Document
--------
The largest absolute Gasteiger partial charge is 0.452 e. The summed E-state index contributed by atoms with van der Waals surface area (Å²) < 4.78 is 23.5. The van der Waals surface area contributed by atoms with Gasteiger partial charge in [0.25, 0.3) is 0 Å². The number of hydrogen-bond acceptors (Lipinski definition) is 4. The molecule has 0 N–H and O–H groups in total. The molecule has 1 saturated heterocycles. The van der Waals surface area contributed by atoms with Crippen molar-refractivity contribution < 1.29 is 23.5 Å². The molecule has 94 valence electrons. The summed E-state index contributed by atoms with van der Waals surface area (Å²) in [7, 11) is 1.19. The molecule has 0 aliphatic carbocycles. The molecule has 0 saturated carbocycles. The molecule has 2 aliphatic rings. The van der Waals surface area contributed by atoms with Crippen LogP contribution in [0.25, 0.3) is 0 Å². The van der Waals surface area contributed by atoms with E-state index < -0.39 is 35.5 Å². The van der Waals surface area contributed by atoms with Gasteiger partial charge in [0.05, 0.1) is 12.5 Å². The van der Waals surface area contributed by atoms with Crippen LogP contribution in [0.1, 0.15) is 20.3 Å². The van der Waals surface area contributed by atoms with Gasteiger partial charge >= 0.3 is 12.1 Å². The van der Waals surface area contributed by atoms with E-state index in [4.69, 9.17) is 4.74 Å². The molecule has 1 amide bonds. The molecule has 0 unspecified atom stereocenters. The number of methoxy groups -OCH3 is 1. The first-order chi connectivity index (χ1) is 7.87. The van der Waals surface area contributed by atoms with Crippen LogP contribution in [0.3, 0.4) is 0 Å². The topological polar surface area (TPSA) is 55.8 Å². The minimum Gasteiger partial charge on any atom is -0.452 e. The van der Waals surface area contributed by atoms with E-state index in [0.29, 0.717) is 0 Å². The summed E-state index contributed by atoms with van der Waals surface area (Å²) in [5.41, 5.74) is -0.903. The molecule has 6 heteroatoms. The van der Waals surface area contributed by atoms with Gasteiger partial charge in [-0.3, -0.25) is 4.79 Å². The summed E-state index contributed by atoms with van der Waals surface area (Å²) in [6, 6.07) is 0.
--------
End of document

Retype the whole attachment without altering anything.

The largest absolute Gasteiger partial charge is 0.452 e. The summed E-state index contributed by atoms with van der Waals surface area (Å²) < 4.78 is 23.5. The van der Waals surface area contributed by atoms with Gasteiger partial charge in [0.25, 0.3) is 0 Å². The number of hydrogen-bond acceptors (Lipinski definition) is 4. The molecule has 0 N–H and O–H groups in total. The molecule has 1 saturated heterocycles. The van der Waals surface area contributed by atoms with Crippen molar-refractivity contribution < 1.29 is 23.5 Å². The molecule has 94 valence electrons. The summed E-state index contributed by atoms with van der Waals surface area (Å²) in [7, 11) is 1.19. The molecule has 0 aliphatic carbocycles. The molecule has 0 saturated carbocycles. The molecule has 2 aliphatic rings. The van der Waals surface area contributed by atoms with Crippen LogP contribution in [0.25, 0.3) is 0 Å². The van der Waals surface area contributed by atoms with E-state index < -0.39 is 35.5 Å². The van der Waals surface area contributed by atoms with Gasteiger partial charge in [0.05, 0.1) is 12.5 Å². The van der Waals surface area contributed by atoms with Crippen LogP contribution in [0.1, 0.15) is 20.3 Å². The van der Waals surface area contributed by atoms with Gasteiger partial charge >= 0.3 is 12.1 Å². The van der Waals surface area contributed by atoms with E-state index in [4.69, 9.17) is 4.74 Å². The molecule has 1 amide bonds. The molecule has 0 unspecified atom stereocenters. The number of methoxy groups -OCH3 is 1. The first-order chi connectivity index (χ1) is 7.87. The van der Waals surface area contributed by atoms with Crippen LogP contribution in [0.3, 0.4) is 0 Å². The topological polar surface area (TPSA) is 55.8 Å². The minimum Gasteiger partial charge on any atom is -0.452 e. The van der Waals surface area contributed by atoms with E-state index in [0.29, 0.717) is 0 Å². The summed E-state index contributed by atoms with van der Waals surface area (Å²) in [5.41, 5.74) is -0.903. The molecule has 6 heteroatoms. The van der Waals surface area contributed by atoms with Gasteiger partial charge in [-0.3, -0.25) is 4.79 Å². The summed E-state index contributed by atoms with van der Waals surface area (Å²) in [6, 6.07) is 0.